Five days after opening the long-awaited Big Ten football season with a flourish, the Wisconsin Badgers had their program screech to a halt Wednesday, canceling this week’s game at Nebraska because of a quickly spreading COVID-19 outbreak.

The Badgers paused all team activities for seven days and announced they’ve had 12 positive coronavirus tests, including for head coach Paul Chyrst. Also reported as testing positive is Graham Mertz, the redshirt freshman quarterback who tossed five touchdown passes in last week’s 45-7 victory over Illinois.

“We had to make this decision to get our arms around this and control the virus now before it got out of hand,” Badgers athletic director Barry Alvarez explained on a video conference call.

The Wisconsin/Nebraska game is the 37th from the Football Bowl Subdivision to get postponed or canceled this season, so this has been a national trend. But the Badgers’ and Cornhuskers’ plight hits close to home for the Gophers, since all three teams are in the Big Ten West.

“We have had a lot of discussions to prepare ourselves for a scenario that would be similar to what happened with Wisconsin,” Gophers offensive coordinator Mike Sanford Jr. said. “You know, it’s just what you have to deal with in 2020.”

Alvarez and UW-Madison chancellor Rebecca Blank made the decision to cancel Saturday’s game in consultation with the Big Ten. Alvarez said the Badgers had just one positive test two days before the Illinois game, but then the count increased.

“We just felt with the number of positives in that short of a timeline, we had an issue,” Alvarez said.

The Badgers announced that six players and six staff tested positive within five days. Alvarez said he was also tested, with his results expected Thursday.

Chryst said Wednesday he didn’t know and never asked whether Wisconsin’s canceled game would be considered a “no contest” and not count in the standings. The Big Ten confirmed to the Star Tribune that it would not count as a win or loss.

The Big Ten established an eight-game regular season, and teams need to play at least six of those contests to qualify for the Big Ten championship game. But if the average number of games played drops, a team could qualify for the title with fewer games. If the average number of games teams play is six, for example, a team could qualify for the title game with four games played.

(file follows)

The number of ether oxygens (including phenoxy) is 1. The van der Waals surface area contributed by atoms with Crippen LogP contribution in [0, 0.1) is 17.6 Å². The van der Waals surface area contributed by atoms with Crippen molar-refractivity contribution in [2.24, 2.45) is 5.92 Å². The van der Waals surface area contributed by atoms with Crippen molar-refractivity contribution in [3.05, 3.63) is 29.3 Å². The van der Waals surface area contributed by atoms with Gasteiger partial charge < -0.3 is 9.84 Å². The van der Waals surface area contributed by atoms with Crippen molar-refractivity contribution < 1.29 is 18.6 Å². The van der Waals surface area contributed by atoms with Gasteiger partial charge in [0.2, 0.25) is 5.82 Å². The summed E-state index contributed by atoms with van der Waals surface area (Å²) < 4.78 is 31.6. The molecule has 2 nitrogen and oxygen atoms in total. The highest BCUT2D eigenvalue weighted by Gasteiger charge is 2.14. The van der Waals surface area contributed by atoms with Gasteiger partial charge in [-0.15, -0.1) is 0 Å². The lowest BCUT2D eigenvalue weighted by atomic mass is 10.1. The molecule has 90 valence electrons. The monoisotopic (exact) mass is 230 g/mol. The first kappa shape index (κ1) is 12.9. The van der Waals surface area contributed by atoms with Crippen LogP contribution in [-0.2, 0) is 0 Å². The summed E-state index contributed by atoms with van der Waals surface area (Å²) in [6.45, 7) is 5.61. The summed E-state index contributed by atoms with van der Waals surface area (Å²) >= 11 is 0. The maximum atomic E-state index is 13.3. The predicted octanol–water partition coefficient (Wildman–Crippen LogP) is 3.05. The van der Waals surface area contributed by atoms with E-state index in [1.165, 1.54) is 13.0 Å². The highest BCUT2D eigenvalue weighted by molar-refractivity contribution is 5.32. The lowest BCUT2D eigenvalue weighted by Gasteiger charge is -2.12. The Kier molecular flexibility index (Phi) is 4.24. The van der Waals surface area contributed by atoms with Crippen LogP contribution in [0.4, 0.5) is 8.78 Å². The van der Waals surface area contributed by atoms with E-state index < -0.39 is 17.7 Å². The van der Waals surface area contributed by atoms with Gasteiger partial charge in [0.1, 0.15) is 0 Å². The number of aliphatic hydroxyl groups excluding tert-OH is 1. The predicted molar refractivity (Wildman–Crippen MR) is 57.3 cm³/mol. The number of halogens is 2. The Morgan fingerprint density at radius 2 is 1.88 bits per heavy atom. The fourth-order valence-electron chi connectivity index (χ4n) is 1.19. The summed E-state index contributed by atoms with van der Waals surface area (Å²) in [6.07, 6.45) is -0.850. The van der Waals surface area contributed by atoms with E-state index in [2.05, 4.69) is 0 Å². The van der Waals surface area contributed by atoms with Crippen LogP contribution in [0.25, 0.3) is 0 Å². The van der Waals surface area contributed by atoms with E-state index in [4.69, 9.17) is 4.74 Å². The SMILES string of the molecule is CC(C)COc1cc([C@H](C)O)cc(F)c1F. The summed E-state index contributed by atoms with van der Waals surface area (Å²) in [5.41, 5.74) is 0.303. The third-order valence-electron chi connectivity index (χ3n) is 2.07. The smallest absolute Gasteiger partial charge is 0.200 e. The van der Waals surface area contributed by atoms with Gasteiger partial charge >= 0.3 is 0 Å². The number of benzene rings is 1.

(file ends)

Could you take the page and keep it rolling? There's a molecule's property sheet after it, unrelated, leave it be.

So, the Badgers aren’t out the of mix after being pegged as the favorite to win the Big Ten West again. But there is concern if they can get a handle on the virus with no bye weeks for any team this season.

“I don’t confess to be an expert on this,” Chryst said. “We don’t know if we had one super-spreader. I don’t know that. You’re absolutely always going to look at how can we be better. What do we need to do? We changed stuff, really at the end of last week.”

The Badgers were unclear Wednesday whether their quarantine would end before their next game Nov. 7 vs. Purdue at home. The soonest the Badgers can practice together is Nov. 4, and Big Ten rules state that Chryst must quarantine for 10 days, meaning he can’t return until Nov. 6.

It’s uncertain who will be Wisconsin’s starting QB. Mertz and Chase Wolf were backups to projected starter Jack Coan, who had foot surgery. With Mertz and Wolf reportedly testing positive for COVID-19, keeping them out of game action for 21 days under Big Ten rules, fourth-stringer Danny Vanden Boom would’ve made his first start on Saturday vs. Nebraska.

The Big Ten uses two key metrics to determine if a team needs to modify its procedures or shut down entirely — the testing positivity rate and population positivity rate. The levels are green, orange and red, and if both metrics come up red, the conference requires a program to shut down for seven days.

Alvarez said the Badgers came in at the orange level in testing positivity rate, which means that between 2% and 5% of the tests the football team administered over a seven-day period came back positive.

More alarming, Alvarez said the Badgers came up red in the population positivity rate, which means that 7.5% or more of the individuals within this testing population — up to 170 members of the football team, counting players and staff — were confirmed as COVID positive during the seven-day span.

This is the second time the Badgers have suspended team activities recently, including a two-week period in September. The Wisconsin State Journal reported that 60 positive COVID-19 tests (56 players and four staff) were linked to the Badgers football team from early June to Monday.

“We just felt like if we want to continue to play through the year,” Alvarez said, “it was important to make this move right now.”